Uninsured Colorado residents can determine whether they are eligible for public or low-cost private health insurance through a free, online reference guide, Colorado Health Care Options Matrix, provided by the Foundation for Health Coverage Education.
The brochure, available at www.coverageforall.org, also is useful for social workers or health care professionals who are trying to find insurance for their clients, or for small business owners who want to help employees find insurance options. The guide can be viewed, downloaded and printed, free of charge.
Many Coloradoans are eligible for health care programs, but are either unaware of them or need help signing up, said Philip Lebherz, founder of the foundation.
The Colorado Health Care Options Matrix outlines the plan, coverage, eligibility and monthly cost for each program. The site has information about publicly sponsored program coverage for people with expensive medical conditions, low-income families, low-income children, trade dislocated workers, women, veterans and American Indians. It also has information about options for private health insurance coverage for employees and small business, people with recent coverage and people in relatively good health.
The Web site provides charts to help individuals assess their federal poverty level, and outlines how to research related issues such as laws and regulations, and ways to search for grants, loans or other benefits.
In addition, www.coverageforall.org provides information such as a health coverage eligibility tool and the U.S. Uninsured Help Line (800-234-1317), which has counselors to help people review eligibility and find coverage in their state.
The Foundation for Health Coverage Education is a nonprofit private organization based in San Jose, Calif. It was founded in response to the increasing number of uninsured who are eligible for health coverage but not enrolled.
During the last month, three states and 100 companies have committed to the Bush Administration’s initiative for health care information technology and “value driven health care.”
The initiative has four goals: standards-based health records system, reporting on health care quality, transparency in cost information and providing incentives for those who choose care at competitive prices.
By spring, when the acquisition cycle for 2008 health care begins, the Health and Human Services Department wants to have more than 60 percent of health care buyers include the goals in their purchasing. The federal government accounts for about two-thirds of that goal.
Virginia, Georgia and Texas have agreed to the goals, along with companies such as IBM, General Mills, Xerox, Starbucks and the country’s three largest automakers.
Most Colorado doctors will receive a late Christmas present. COPIC insurance company plans to return $10 million in distributions to the doctors it insures. The amount is the largest distribution in the company’s 25 year history.
COPIC, the largest medical malpractice insurer in the state, covers more than 80 percent of privately insured Colorado physicians. The news of the disbursement comes after the insurer’s September announcement that there will be no overall premium increase for 2007.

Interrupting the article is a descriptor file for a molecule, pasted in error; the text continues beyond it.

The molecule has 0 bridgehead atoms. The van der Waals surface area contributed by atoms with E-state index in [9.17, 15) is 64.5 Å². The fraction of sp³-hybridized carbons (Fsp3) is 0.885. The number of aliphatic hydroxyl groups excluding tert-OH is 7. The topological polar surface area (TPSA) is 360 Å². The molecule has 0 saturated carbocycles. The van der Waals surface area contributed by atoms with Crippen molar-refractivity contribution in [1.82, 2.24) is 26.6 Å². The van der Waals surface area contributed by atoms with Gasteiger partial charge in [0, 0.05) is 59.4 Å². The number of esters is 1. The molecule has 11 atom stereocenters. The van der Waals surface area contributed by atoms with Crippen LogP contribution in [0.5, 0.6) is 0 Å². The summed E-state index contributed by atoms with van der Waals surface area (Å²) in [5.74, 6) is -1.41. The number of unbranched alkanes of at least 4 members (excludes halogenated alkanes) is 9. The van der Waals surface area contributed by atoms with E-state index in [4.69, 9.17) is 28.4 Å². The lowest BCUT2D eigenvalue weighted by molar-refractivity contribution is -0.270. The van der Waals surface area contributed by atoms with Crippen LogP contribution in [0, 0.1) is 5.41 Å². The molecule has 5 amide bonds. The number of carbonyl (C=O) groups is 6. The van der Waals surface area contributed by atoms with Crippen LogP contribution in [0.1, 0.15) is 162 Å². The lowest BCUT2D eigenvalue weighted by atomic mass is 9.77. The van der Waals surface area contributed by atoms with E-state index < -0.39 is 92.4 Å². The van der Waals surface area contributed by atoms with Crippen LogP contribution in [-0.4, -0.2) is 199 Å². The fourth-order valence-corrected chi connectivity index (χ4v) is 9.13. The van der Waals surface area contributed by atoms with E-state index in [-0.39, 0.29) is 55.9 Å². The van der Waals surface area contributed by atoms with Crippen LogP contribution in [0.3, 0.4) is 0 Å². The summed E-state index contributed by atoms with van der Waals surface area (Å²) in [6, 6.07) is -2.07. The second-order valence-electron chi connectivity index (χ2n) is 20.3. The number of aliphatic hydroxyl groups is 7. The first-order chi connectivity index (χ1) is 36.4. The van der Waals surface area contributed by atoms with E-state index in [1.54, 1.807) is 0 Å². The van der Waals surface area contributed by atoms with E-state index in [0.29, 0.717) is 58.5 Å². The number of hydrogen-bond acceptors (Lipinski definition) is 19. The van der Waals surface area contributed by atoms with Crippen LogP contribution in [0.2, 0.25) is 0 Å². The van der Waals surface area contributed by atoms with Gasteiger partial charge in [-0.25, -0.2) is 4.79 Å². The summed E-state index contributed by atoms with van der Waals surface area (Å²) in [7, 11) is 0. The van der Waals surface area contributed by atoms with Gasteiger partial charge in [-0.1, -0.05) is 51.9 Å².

“One of the promises we make to our insured physicians is that we will return distributions to them whenever our finances permit,” said Ted Clarke, COPIC chairman and CEO. “This has the effect of moderating the total amount paid for medical malpractice insurance.”
COPIC has no individual shareholders. Its purpose is to allow health care providers to focus on health care. The company has paid distributions of $101.6 million to Colorado doctors, including a $2.7 million distribution in December 2005.
Clarke said that much of the credit for the $10 million distribution and stable premiums goes to the state legislature for enacting and maintaining medical malpractice reform that has allowed Colorado to avoid the problems facing many other states.
Colorado is one of only eight states deemed by the American Medical Association to be “stable” amid what it calls “America’s medical liability crisis.”
For most years since the enactment of the Health Care Availability Act in 1988 — which includes limits on non-economic damages — COPIC’s average annual rates have declined or been limited to single-digit increases.
A Colorado company is offering workshops for people interested in the theory and methodology behind human DNA identification, the basis for paternity and forensic casework.
Courses for non-scientists and scientists will be available, with different levels of technical information presented. Both courses will use cell-swab samples from individuals who will perform lab exercises to extract DNA and identify the owner. Lectures and lab work will be taught by scientists with experience in molecular biology applications.
GeneThera, based in Wheat Ridge, is offering the classes to fill excess capacity in its lab. The company uses the space to test animals for Mad Cow and Chronic Wasting Diseases. Those tests are “highly automated,” so much of the lab space is unused, said lab director Dr. Tony Milici.
Workshop participants also will be able to use equipment for molecular amplification and detection.
The workshops are scheduled to begin during the first quarter of 2007. Each course costs $1,000 and will last two or three days. For more information, call GeneThera at (303) 463-6371.
Amy Gillentine covers health care for the Colorado Springs Business Journal.